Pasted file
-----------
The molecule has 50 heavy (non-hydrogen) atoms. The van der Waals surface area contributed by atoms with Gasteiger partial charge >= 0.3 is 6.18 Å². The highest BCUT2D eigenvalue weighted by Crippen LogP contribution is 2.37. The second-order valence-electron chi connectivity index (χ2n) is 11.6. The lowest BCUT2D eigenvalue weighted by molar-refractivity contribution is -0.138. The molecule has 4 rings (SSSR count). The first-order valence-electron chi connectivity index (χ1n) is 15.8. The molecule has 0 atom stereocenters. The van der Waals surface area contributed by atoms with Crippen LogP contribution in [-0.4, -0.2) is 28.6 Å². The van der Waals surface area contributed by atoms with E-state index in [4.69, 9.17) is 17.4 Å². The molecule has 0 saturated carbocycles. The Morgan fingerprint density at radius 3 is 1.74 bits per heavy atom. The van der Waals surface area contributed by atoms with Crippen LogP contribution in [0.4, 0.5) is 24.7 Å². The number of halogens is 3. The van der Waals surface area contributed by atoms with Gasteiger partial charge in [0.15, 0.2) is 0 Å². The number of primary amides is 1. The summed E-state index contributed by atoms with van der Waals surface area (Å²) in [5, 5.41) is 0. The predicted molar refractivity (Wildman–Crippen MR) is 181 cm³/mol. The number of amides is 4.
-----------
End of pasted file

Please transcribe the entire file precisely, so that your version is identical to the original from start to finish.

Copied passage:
The molecule has 50 heavy (non-hydrogen) atoms. The van der Waals surface area contributed by atoms with Gasteiger partial charge >= 0.3 is 6.18 Å². The highest BCUT2D eigenvalue weighted by Crippen LogP contribution is 2.37. The second-order valence-electron chi connectivity index (χ2n) is 11.6. The lowest BCUT2D eigenvalue weighted by molar-refractivity contribution is -0.138. The molecule has 4 rings (SSSR count). The first-order valence-electron chi connectivity index (χ1n) is 15.8. The molecule has 0 atom stereocenters. The van der Waals surface area contributed by atoms with Crippen LogP contribution in [-0.4, -0.2) is 28.6 Å². The van der Waals surface area contributed by atoms with E-state index in [4.69, 9.17) is 17.4 Å². The molecule has 0 saturated carbocycles. The Morgan fingerprint density at radius 3 is 1.74 bits per heavy atom. The van der Waals surface area contributed by atoms with Crippen LogP contribution in [0.4, 0.5) is 24.7 Å². The number of halogens is 3. The van der Waals surface area contributed by atoms with Gasteiger partial charge in [0.15, 0.2) is 0 Å². The number of primary amides is 1. The summed E-state index contributed by atoms with van der Waals surface area (Å²) in [5, 5.41) is 0. The predicted molar refractivity (Wildman–Crippen MR) is 181 cm³/mol. The number of amides is 4.